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October 20, 2021

The Chinese government has ordered the country's coal mines to "produce as much coal as possible" as it tries to increase production as winter approaches, and ease an ongoing energy crunch.

The announcement from China's National Development and Reform Commission comes after weeks of power shortages across many provinces, forcing the government to ration electricity during peak hours and some factories to suspend production. The problem has weighed on economic growth as industrial output drops.
Chinese coal prices hit a record high and power cuts continue
Beijing pushed coal mines to curtail production earlier this year as the country pursued ambitious targets to cut carbon emissions. But demand has surged for projects that require fossil fuels, and there just hasn't been enough power to go around.

To combat the problem, China began ordering coal mines to ramp up production, with authorities in Inner Mongolia, the country's second-largest coal-producing province, ordering dozens of mines to boost output earlier this month.

Now, the NDRC is demanding that mines nationwide up production by as much as they can heading into the final quarter of 2021. Shutting down coal mines is prohibited. Coal inventory has been steadily increasing since the end of September, the commission said. Northeastern provinces, where acute shortage resulted in power rationing, have now stockpiled enough coal to support 24 days of electricity usage — an 11-day increase compared to the beginning of October.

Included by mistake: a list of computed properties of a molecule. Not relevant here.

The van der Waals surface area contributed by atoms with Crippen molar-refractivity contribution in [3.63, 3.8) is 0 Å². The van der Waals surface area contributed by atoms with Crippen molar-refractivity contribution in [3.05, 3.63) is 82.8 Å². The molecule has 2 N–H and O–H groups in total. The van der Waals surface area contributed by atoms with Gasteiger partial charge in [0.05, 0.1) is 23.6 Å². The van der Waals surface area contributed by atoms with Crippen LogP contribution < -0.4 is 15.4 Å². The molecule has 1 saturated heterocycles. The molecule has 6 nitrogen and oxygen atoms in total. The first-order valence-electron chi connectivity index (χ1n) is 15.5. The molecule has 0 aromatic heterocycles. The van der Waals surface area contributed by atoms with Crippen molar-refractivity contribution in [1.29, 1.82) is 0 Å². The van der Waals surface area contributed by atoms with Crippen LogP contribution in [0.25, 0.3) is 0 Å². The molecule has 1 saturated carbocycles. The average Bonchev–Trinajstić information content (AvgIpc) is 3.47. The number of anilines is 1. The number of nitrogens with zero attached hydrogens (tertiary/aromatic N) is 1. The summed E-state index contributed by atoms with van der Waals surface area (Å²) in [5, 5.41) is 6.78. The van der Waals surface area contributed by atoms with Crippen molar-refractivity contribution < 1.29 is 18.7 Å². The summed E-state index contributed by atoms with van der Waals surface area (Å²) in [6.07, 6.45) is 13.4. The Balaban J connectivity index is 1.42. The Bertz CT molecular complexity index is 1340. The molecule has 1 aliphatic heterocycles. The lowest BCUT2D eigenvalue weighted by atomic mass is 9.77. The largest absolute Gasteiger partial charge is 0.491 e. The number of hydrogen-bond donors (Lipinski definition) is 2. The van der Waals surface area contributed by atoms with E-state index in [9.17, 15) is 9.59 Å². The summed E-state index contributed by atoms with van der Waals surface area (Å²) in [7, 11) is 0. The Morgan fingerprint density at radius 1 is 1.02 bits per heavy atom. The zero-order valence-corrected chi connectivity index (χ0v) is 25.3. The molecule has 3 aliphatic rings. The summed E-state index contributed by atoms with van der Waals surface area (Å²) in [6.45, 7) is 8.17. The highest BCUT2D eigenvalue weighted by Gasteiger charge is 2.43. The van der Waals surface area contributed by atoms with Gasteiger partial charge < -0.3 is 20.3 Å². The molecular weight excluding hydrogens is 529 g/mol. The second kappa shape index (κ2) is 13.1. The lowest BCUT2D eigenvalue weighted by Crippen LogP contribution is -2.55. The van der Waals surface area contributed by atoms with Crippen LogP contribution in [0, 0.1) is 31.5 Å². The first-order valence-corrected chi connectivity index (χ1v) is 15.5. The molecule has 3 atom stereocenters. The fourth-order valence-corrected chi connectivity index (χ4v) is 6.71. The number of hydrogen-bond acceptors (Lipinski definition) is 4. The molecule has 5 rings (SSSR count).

The government has taken other steps to ease the crunch. It increased the price of electricity by 20% among provinces with higher demand, to close the price gap between coal and power. Power plants in China had been unwilling to boost production because of the high cost of coal. And since Beijing controls the cost of power, producers couldn't simply raise their prices without the go-ahead from the government.

Authorities are also leaning on other forms of energy to alleviate problems. The NDRC asked companies that generate power using nuclear energy, as well as solar, hydro, and wind turbines to avert outages in residential areas.

The power crunch in the world's second-biggest economy continues to pose threats to global supply chains. Suppliers to major US companies such as Apple (AAPL) have scaled back their production levels to cooperate with electricity restrictions imposed by local governments. Energy problems aren't just prevalent in China. Indian authorities have warned that key regions could face a "power crisis" as the cost of electricity rises. The cost of natural gas has also skyrocketed in Europe.